U.S. markets have long had a vested interest in China's
growth. That's why the latest stimulus attempt by the world's
second-largest economy is good news for one U.S. sector in
Earlier this month, the Chinese government announced plans to
devote $157 billion (or 1 trillion yuan) to improving the
country's infrastructure. New highways, railroads, ports and
airport runways will be built - all for the sake of jolting life
into an economy that's in the midst of its
in three years.
The total cost of the 60 total projects equates to roughly
2.1% of China's entire economy. While not quite American Recovery
and Reinvestment Act (ARRA) money -
2009 economic recovery package that will cost $831 billion over a
10-year period - China's stimulus effort represents a significant
commitment for what is supposed to be a four-year project.
Such a large-scale infrastructure overhaul will, of course,
benefit China's myriad construction companies - namely its
machinery and steel makers. But it will also mean a big payday
for certain overseas construction companies - including publicly
traded U.S. entities.
Here are four U.S. companies whose bottom lines are heavily
influenced by China's growth - and whose stocks stand to benefit
from its recovery:
Shares of the world's largest maker of construction equipment
have shot up 8.5% since the Chinese government green-lighted
the projects on September 7. That's well ahead of the S&P
500's 1.9% gains during that time. Better yet - Caterpillar's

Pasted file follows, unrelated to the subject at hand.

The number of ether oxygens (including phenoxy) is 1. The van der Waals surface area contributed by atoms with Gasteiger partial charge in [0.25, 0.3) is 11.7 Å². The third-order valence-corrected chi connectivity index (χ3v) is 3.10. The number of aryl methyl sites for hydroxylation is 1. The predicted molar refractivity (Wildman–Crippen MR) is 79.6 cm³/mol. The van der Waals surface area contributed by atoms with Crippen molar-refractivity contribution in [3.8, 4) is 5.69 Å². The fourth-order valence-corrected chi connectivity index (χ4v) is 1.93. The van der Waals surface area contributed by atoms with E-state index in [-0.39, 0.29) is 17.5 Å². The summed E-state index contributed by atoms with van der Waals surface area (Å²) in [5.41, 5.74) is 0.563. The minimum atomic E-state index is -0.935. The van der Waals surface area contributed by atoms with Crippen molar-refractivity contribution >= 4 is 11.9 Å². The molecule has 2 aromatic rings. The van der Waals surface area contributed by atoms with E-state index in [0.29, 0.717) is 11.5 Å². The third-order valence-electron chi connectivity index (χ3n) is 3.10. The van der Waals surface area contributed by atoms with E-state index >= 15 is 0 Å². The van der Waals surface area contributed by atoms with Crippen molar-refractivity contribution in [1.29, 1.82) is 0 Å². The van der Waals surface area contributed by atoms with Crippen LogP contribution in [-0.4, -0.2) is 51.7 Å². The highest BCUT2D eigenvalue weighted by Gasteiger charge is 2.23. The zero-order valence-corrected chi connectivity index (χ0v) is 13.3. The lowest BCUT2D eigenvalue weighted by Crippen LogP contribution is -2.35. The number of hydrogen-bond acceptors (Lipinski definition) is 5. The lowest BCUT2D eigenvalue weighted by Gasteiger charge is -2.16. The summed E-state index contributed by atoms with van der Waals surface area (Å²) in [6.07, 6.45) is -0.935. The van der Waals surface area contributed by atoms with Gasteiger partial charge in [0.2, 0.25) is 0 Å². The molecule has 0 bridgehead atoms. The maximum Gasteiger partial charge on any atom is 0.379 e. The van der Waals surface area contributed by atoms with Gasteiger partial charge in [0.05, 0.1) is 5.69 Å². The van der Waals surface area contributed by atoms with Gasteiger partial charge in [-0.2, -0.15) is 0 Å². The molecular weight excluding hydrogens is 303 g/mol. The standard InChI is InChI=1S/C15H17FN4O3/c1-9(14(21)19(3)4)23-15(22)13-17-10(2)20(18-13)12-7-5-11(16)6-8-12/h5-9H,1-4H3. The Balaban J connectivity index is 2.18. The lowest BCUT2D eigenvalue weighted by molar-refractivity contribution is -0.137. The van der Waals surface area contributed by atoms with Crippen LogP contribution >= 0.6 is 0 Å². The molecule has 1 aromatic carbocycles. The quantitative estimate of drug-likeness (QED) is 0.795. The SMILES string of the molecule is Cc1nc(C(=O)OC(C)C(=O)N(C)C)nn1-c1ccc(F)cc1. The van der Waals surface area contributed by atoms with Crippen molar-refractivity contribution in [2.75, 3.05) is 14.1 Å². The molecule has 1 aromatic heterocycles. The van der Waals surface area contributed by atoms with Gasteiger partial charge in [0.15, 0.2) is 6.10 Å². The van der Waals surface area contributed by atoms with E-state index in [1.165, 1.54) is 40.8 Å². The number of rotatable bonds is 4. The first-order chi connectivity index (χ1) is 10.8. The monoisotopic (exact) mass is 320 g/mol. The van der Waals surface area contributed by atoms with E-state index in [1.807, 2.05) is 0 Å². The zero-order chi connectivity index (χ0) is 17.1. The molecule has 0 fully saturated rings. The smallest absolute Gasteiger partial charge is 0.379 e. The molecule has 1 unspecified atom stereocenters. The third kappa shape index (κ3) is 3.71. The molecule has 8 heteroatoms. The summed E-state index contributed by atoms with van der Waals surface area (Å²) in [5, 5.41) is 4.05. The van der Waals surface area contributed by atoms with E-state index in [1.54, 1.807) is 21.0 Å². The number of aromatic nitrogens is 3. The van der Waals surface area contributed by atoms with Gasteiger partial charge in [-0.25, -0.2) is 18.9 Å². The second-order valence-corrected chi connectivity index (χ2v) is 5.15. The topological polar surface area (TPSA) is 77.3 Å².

stock is still trading at just 10.3 times earnings. Though
China accounts for just 3% of Caterpillar's sales, its slow
growth of late has weighed on Caterpillar's earnings.
Nonetheless, China's business is important to the company.
That's why Richard Lavin, who runs Caterpillar's China
operations, predicted the country's stimulus plan will have a
"broad and significant impact" on the company's bottom line. If
true, expect the stock's resurgence to continue.
Consol Energy (
This Pennsylvania-based coal producer shipped 88,000 tons of
metallurgical coal to Chinese steelmakers in 2009. The
Consol-China relationship has only blossomed since, with the
company shipping 4.8 million tons of coal to China in 2011 -
accounting for almost half the company's $1 billion in exports.
So look for Consol to play a key role in China's infrastructure
improvements, as metallurgical coal is used to make iron and
steel. Investors are already expecting Consol to get a bump
from China's expansion - shares are up 10.5% since the
Joy Global (
The mining-equipment developer has seen its shares rise a
whopping 13.8% since September 7. That's quite a turnaround.
Just last month Joy's stock dipped to a three-year low due in
large part to the slowing Chinese economy dragging down
second-quarter earnings. Now that China is spending big on
infrastructure, its demand for mined products such as coal,
steel and iron ore should increase - which should make for a
better quarter at Joy.
U.S. Steel (
Things like railroads and bridges require a ton of steel -
including imported steel. Since steel prices are determined
globally, the specter of China's stimulus projects likely has a
lot to do with U.S. Steel's 10.5% surge in the last 10
To varying degrees, all four of these U.S. companies are
dependent on China's business. As China floundered over the first
seven months of the year, their stocks fell by an average of
roughly 20%. Now that China is serious about turning things
around, these stocks are getting a jolt of new life.
While the turnarounds likely won't last as long as China's
estimated four-year construction time, the large scope of the
country's planned improvements should be enough to boost earnings
and keep the stocks running for quite some time.